What’s your relationship with food?
I’ve always loved cooking, but my experience has come from travelling to different places and learning, and I was in the restaurant business for 12 years. The main reason I picked Italian cuisine for Caf Tiramisu is because it’s about simple foods – simple, healthy, quick, Italian foods. We make everything fresh here – nothing is store-bought. We make all of our breads and spreads, and salad dressings, everything. I have a chef from Paris, Susanne Koenders, and she’s been in the restaurant business for a very long time, so I give her my ideas, and she comes up with something. She makes me taste it and, if I don’t like it, she has another three choices in the afternoon. It’s a great team that we have.
Where did you come up with the concept?
After my three girls were born and I stayed home [to care for them] , I realized that I didn’t have close family here to watch my kids – and we like company, we have friends over for dinners all the time – and I thought, you know, I like good conversation, meeting good people, hearing people’s stories. Wouldn’t it be nice if I had a place where I could put my kids, and have a breathing room for myself? People think it’s the other way around, that I have this playroom for kids, but it’s more for the parents, so they can have breathing room, while the kids can be with other kids. I do have a room for my kids in the back, where they can read and do their homework, so I designed the caf around my family. My family is the most important thing to me.
Would you ever think of expanding and opening another caf?
Yes – it’s a five-year goal, maybe.
You did some modelling in Italy – what’s the story there?
Yes, and I did some modelling in Ethiopia as well, and I did some movies – Missione d’amore with Carol Alt and Ethan Wayne, they were all in there. But you know, I don’t even talk about it very much, because when it’s 20 years ago, it just becomes a part of your life and you totally move on from it. And sometimes you get to mention it, but oh – it was in my 20s. I am very much about fashion today, and I know about fashion, and I still like to dress nicely, but it’s not something that I focus on.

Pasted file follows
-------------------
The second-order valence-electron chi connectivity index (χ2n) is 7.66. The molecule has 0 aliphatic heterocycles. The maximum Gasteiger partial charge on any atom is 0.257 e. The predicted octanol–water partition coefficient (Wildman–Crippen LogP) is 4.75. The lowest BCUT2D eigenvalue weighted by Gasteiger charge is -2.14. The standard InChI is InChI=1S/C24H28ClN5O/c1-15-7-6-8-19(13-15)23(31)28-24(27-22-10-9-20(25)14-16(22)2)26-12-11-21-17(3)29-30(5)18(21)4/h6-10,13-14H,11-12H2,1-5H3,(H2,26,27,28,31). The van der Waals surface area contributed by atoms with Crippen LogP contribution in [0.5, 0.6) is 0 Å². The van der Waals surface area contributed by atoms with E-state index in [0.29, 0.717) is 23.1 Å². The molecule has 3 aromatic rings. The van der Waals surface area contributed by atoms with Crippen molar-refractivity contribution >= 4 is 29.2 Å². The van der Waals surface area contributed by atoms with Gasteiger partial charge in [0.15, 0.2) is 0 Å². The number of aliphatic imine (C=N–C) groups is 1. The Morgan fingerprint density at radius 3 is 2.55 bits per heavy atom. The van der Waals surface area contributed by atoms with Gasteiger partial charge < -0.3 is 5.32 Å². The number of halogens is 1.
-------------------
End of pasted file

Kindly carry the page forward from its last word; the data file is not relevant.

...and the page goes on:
How would you describe your personal style?
I’m very much into ’60s style. I like flared pants and dresses. I never wear skinnies or anything like that. I wear flared bottoms. And I like to have a few basic black dresses that you can wear with a belt, or with a cardigan or a scarf, so you can play it in different ways. I like comfortable clothes. I don’t like to feel like I’m wearing something. I like something that fits me nicely, that allows me to move nicely, that’s not making me feel self-conscious.
What are you favourite brands?
Comrags is my favourite right now. They are Canadian, these two ladies from Toronto, Joyce Gunhouse and Judy Cornish. The material is lovely, it doesn’t wrinkle and it fits perfectly. And I like Miz Mooz shoes.
Do you have a style trademark?
My dresses, everybody notices my dresses, they’re a little bit different than what everybody wears. And my coloured sweaters – people often comment on my cardigans. They’re colourful or different, the way I wear them.
What’s one style rule you think every woman should break?
You don’t need to match when you dress.
Do you have any fashion pet peeves – or anything you consider a fashion faux pas?
My fashion pet peeve is when people go overboard in their style of choice. I consider it a faux pas when you overdress or under-dress, or when you have to constantly tug, pull or adjust your clothing. Simple, clean and nicely fitting clothing is the way I like it.
What kind of style/fashion advice will you share with your daughters?
My three girls have their own distinct styles, but I tell them that clothes are not what make the person, and you don’t have to follow the trends. Make your own, as trends come and go. And you can look great on a small budget.
Do you have a style icon?
One actress’ style I do like is Audrey Hepburn. And I like Michelle Obama’s style, too.
You’ve travelled a lot – which city do you think has the best sense of style and why?
This is hard to answer, because I look at the personal style of the people I meet. But maybe I’ll say Rome … a pretty, clean, polished and classy look.